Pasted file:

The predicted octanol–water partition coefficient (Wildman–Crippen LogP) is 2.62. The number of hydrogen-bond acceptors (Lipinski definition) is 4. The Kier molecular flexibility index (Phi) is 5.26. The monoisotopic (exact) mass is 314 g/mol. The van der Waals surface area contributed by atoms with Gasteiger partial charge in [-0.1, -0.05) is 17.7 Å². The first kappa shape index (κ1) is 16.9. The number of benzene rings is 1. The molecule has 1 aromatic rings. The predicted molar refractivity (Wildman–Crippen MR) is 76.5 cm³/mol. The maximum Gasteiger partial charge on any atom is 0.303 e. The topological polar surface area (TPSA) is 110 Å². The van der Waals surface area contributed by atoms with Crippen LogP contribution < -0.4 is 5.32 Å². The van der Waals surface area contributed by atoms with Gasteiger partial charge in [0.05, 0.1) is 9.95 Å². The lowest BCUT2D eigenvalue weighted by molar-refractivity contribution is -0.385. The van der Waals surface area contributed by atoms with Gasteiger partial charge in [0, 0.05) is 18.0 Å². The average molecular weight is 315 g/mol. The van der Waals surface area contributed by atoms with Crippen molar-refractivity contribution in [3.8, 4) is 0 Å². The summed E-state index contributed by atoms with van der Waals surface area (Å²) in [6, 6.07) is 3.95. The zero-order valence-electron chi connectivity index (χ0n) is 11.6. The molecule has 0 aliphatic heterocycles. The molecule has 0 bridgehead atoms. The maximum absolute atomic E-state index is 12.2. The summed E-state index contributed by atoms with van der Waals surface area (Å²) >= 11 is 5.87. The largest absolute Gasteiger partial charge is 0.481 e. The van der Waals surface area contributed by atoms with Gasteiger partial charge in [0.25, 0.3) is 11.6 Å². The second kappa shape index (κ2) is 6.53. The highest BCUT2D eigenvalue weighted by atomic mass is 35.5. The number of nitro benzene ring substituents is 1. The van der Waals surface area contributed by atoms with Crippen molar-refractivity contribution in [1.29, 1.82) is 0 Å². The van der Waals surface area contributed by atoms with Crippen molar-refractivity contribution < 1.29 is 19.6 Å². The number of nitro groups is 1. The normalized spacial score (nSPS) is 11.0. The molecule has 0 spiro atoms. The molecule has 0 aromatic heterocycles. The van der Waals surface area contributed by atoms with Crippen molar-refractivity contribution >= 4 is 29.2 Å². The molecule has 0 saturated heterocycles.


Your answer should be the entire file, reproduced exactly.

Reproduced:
The predicted octanol–water partition coefficient (Wildman–Crippen LogP) is 2.62. The number of hydrogen-bond acceptors (Lipinski definition) is 4. The Kier molecular flexibility index (Phi) is 5.26. The monoisotopic (exact) mass is 314 g/mol. The van der Waals surface area contributed by atoms with Gasteiger partial charge in [-0.1, -0.05) is 17.7 Å². The first kappa shape index (κ1) is 16.9. The number of benzene rings is 1. The molecule has 1 aromatic rings. The predicted molar refractivity (Wildman–Crippen MR) is 76.5 cm³/mol. The maximum Gasteiger partial charge on any atom is 0.303 e. The topological polar surface area (TPSA) is 110 Å². The van der Waals surface area contributed by atoms with Crippen LogP contribution < -0.4 is 5.32 Å². The van der Waals surface area contributed by atoms with Gasteiger partial charge in [0.05, 0.1) is 9.95 Å². The lowest BCUT2D eigenvalue weighted by molar-refractivity contribution is -0.385. The van der Waals surface area contributed by atoms with Gasteiger partial charge in [0, 0.05) is 18.0 Å². The average molecular weight is 315 g/mol. The van der Waals surface area contributed by atoms with Crippen molar-refractivity contribution in [3.8, 4) is 0 Å². The summed E-state index contributed by atoms with van der Waals surface area (Å²) in [6, 6.07) is 3.95. The zero-order valence-electron chi connectivity index (χ0n) is 11.6. The molecule has 0 aliphatic heterocycles. The molecule has 0 bridgehead atoms. The maximum absolute atomic E-state index is 12.2. The summed E-state index contributed by atoms with van der Waals surface area (Å²) >= 11 is 5.87. The largest absolute Gasteiger partial charge is 0.481 e. The van der Waals surface area contributed by atoms with Gasteiger partial charge in [0.25, 0.3) is 11.6 Å². The second kappa shape index (κ2) is 6.53. The highest BCUT2D eigenvalue weighted by atomic mass is 35.5. The number of nitro benzene ring substituents is 1. The van der Waals surface area contributed by atoms with Crippen molar-refractivity contribution in [1.29, 1.82) is 0 Å². The van der Waals surface area contributed by atoms with Crippen molar-refractivity contribution < 1.29 is 19.6 Å². The number of nitro groups is 1. The normalized spacial score (nSPS) is 11.0. The molecule has 0 spiro atoms. The molecule has 0 aromatic heterocycles. The van der Waals surface area contributed by atoms with Crippen molar-refractivity contribution >= 4 is 29.2 Å². The molecule has 0 saturated heterocycles.